On the Wikipedia page, the Beal´s conjecture is stated as:

If $A^x+B^y=C^z$, where $A,B,C,x,y,z$ are positive integers with $x,y,z>2$, then $A$,$B$, and $C$ have a common prime factor.

I think that it is within reach (possibly, this is already solved somewhere) to rephrase the conjecture so as to have $A,B,C,x,y,z >2$ as the assumption.

To clarify, the case when $A=1$ or $B=1$ is already solved and some of us call it Mihăilescu's theorem.

The case $C=1$ clearly does not have solutions.

So, the possible rephrasal needs for these cases to be considered and solved:

1) $2^x+B^y=C^z$

2) $A^x+2^y=C^z$

3) $A^x+B^y=2^z$

Of course, 1) and 2) can be considered as exactly the same cases, without any loss of generality.

So I am interested slightly in finding all of the solutions of two not extremely general Diophantine equations, the first task being:

Find all solutions of the equation $2^x+B^y=C^z$ where $B,C,x,y,z \in \mathbb N$ and $x,y,z>2$

and the second one being:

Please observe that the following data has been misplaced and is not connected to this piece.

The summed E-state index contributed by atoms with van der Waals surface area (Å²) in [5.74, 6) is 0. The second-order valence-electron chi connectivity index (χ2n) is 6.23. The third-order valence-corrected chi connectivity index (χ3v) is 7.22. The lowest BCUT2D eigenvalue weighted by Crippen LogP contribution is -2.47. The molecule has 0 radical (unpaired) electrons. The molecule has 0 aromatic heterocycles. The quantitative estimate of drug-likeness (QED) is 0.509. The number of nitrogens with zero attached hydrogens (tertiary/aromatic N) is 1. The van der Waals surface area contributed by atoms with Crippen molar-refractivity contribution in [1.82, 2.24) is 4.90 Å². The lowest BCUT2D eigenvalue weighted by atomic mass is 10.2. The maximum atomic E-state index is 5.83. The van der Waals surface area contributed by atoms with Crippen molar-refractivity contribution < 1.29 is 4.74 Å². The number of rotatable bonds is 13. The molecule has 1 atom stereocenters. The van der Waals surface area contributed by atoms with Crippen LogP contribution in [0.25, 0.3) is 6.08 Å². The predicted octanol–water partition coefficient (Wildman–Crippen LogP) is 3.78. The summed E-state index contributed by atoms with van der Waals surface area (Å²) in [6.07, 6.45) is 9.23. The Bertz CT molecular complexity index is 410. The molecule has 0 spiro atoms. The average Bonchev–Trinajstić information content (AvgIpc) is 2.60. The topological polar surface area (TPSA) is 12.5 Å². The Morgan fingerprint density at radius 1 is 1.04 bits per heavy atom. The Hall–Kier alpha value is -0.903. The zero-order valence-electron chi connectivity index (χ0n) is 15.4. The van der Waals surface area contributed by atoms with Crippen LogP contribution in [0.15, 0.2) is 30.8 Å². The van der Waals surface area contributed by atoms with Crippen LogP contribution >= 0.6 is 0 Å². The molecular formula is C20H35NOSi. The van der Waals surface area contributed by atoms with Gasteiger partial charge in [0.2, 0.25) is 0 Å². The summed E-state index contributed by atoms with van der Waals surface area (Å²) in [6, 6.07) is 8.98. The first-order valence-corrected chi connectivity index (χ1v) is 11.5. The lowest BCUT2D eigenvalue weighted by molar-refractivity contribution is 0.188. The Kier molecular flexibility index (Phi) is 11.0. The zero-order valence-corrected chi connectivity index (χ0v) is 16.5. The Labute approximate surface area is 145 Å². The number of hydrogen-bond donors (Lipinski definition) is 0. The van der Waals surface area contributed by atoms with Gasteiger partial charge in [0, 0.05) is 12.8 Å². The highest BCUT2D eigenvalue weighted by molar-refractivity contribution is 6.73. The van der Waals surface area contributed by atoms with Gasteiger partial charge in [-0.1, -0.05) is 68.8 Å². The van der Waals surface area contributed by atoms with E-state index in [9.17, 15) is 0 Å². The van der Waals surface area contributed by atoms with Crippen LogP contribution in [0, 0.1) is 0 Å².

Find all solutions of the equation $A^x+B^y=2^z$ where $A,B,x,y,z \in \mathbb N$ and $x,y,z>2$

I know about Fermat–Catalan conjecture but this question is different, although much related.

So I would like to know are these two tasks somewhere solved and, if they are not, what is, approximately, the current progress made so far on them?

  • $\begingroup$ The cases already solved are when you fix (some of) the exponents to some "small numbers". The problem then reduces to find all rational points of some algebraic curves. $\endgroup$ – Xarles Jul 16 at 18:24
  • $\begingroup$ @Xarles How large are those "small numbers", generally, "allowed" to be? $\endgroup$ – Grešnik Jul 16 at 18:29
  • $\begingroup$ You can see in wikipedia page: between 2 and 5, mainly. Other cases are may be known. I don't know if someone has considered fixing one of the basis to 2 (but I am sure someone did, not if they succeeded proving something). $\endgroup$ – Xarles Jul 16 at 18:40
  • 2
    $\begingroup$ It is not even known, with current technology, that your equation 1) with $x=1$ has finitely many solutions $(B,C,y,z)$. $\endgroup$ – Mike Bennett Jul 17 at 1:25
  • $\begingroup$ @MikeBennett I tried to solve that case, but some difficulties emerged, I think that there are no solutions. $\endgroup$ – Grešnik Jul 17 at 2:45

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